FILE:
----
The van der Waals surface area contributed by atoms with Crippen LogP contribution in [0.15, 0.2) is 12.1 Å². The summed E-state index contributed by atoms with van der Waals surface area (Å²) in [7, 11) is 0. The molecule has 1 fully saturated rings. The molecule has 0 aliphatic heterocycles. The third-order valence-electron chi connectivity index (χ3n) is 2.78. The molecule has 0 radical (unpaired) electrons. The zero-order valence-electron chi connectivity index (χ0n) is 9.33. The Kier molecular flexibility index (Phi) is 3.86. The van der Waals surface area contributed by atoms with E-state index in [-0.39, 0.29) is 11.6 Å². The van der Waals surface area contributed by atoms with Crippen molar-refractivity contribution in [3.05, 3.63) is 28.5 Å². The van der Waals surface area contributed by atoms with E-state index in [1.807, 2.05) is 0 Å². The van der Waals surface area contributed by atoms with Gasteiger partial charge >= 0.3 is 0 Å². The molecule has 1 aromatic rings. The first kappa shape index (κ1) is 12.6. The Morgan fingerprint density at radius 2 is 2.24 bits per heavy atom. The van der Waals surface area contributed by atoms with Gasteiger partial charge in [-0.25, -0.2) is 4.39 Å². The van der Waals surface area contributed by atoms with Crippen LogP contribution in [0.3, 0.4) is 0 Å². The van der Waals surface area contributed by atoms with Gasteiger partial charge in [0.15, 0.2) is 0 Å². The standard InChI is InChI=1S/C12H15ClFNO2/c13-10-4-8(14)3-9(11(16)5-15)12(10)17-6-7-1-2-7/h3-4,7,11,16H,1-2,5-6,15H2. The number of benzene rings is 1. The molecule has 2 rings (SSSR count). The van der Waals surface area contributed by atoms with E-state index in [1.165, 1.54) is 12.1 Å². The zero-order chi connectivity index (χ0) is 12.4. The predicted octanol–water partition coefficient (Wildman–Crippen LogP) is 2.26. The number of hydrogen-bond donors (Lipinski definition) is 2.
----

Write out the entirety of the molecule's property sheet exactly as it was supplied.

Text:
The van der Waals surface area contributed by atoms with Crippen LogP contribution in [0.15, 0.2) is 12.1 Å². The summed E-state index contributed by atoms with van der Waals surface area (Å²) in [7, 11) is 0. The molecule has 1 fully saturated rings. The molecule has 0 aliphatic heterocycles. The third-order valence-electron chi connectivity index (χ3n) is 2.78. The molecule has 0 radical (unpaired) electrons. The zero-order valence-electron chi connectivity index (χ0n) is 9.33. The Kier molecular flexibility index (Phi) is 3.86. The van der Waals surface area contributed by atoms with E-state index in [-0.39, 0.29) is 11.6 Å². The van der Waals surface area contributed by atoms with Crippen molar-refractivity contribution in [3.05, 3.63) is 28.5 Å². The van der Waals surface area contributed by atoms with E-state index in [1.807, 2.05) is 0 Å². The van der Waals surface area contributed by atoms with Gasteiger partial charge >= 0.3 is 0 Å². The molecule has 1 aromatic rings. The first kappa shape index (κ1) is 12.6. The Morgan fingerprint density at radius 2 is 2.24 bits per heavy atom. The van der Waals surface area contributed by atoms with Gasteiger partial charge in [-0.25, -0.2) is 4.39 Å². The van der Waals surface area contributed by atoms with Crippen LogP contribution in [0.3, 0.4) is 0 Å². The van der Waals surface area contributed by atoms with Gasteiger partial charge in [0.15, 0.2) is 0 Å². The standard InChI is InChI=1S/C12H15ClFNO2/c13-10-4-8(14)3-9(11(16)5-15)12(10)17-6-7-1-2-7/h3-4,7,11,16H,1-2,5-6,15H2. The number of benzene rings is 1. The molecule has 2 rings (SSSR count). The van der Waals surface area contributed by atoms with E-state index in [1.165, 1.54) is 12.1 Å². The zero-order chi connectivity index (χ0) is 12.4. The predicted octanol–water partition coefficient (Wildman–Crippen LogP) is 2.26. The number of hydrogen-bond donors (Lipinski definition) is 2.